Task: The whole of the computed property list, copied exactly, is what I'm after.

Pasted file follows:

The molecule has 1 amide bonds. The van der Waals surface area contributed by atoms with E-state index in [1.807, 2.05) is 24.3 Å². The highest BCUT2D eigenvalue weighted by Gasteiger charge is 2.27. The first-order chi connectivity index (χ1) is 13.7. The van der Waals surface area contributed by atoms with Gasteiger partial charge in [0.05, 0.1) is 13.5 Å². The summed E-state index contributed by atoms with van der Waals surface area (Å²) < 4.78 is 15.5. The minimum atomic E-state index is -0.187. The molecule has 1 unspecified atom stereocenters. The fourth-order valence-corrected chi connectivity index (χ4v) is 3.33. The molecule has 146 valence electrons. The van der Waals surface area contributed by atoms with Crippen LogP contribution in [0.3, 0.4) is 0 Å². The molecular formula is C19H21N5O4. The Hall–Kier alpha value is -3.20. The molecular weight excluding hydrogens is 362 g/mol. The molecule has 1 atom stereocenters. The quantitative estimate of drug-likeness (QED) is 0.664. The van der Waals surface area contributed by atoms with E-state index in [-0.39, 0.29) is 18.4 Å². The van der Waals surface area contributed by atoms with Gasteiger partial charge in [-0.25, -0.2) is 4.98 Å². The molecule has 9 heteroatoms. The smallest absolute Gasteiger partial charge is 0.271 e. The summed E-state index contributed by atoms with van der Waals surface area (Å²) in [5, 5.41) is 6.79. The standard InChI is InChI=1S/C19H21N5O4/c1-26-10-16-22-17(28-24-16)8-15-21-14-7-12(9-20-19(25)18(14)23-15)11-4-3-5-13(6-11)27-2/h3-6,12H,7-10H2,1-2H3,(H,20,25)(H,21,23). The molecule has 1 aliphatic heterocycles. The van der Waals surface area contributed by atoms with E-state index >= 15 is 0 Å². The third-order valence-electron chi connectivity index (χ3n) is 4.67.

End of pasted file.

The molecule has 1 amide bonds. The van der Waals surface area contributed by atoms with E-state index in [1.807, 2.05) is 24.3 Å². The highest BCUT2D eigenvalue weighted by Gasteiger charge is 2.27. The first-order chi connectivity index (χ1) is 13.7. The van der Waals surface area contributed by atoms with Gasteiger partial charge in [0.05, 0.1) is 13.5 Å². The summed E-state index contributed by atoms with van der Waals surface area (Å²) < 4.78 is 15.5. The minimum atomic E-state index is -0.187. The molecule has 1 unspecified atom stereocenters. The fourth-order valence-corrected chi connectivity index (χ4v) is 3.33. The molecule has 146 valence electrons. The van der Waals surface area contributed by atoms with Crippen LogP contribution in [0.3, 0.4) is 0 Å². The molecular formula is C19H21N5O4. The Hall–Kier alpha value is -3.20. The molecular weight excluding hydrogens is 362 g/mol. The molecule has 1 atom stereocenters. The quantitative estimate of drug-likeness (QED) is 0.664. The van der Waals surface area contributed by atoms with E-state index in [-0.39, 0.29) is 18.4 Å². The van der Waals surface area contributed by atoms with Gasteiger partial charge in [-0.25, -0.2) is 4.98 Å². The molecule has 9 heteroatoms. The smallest absolute Gasteiger partial charge is 0.271 e. The summed E-state index contributed by atoms with van der Waals surface area (Å²) in [5, 5.41) is 6.79. The standard InChI is InChI=1S/C19H21N5O4/c1-26-10-16-22-17(28-24-16)8-15-21-14-7-12(9-20-19(25)18(14)23-15)11-4-3-5-13(6-11)27-2/h3-6,12H,7-10H2,1-2H3,(H,20,25)(H,21,23). The molecule has 1 aliphatic heterocycles. The van der Waals surface area contributed by atoms with E-state index >= 15 is 0 Å². The third-order valence-electron chi connectivity index (χ3n) is 4.67.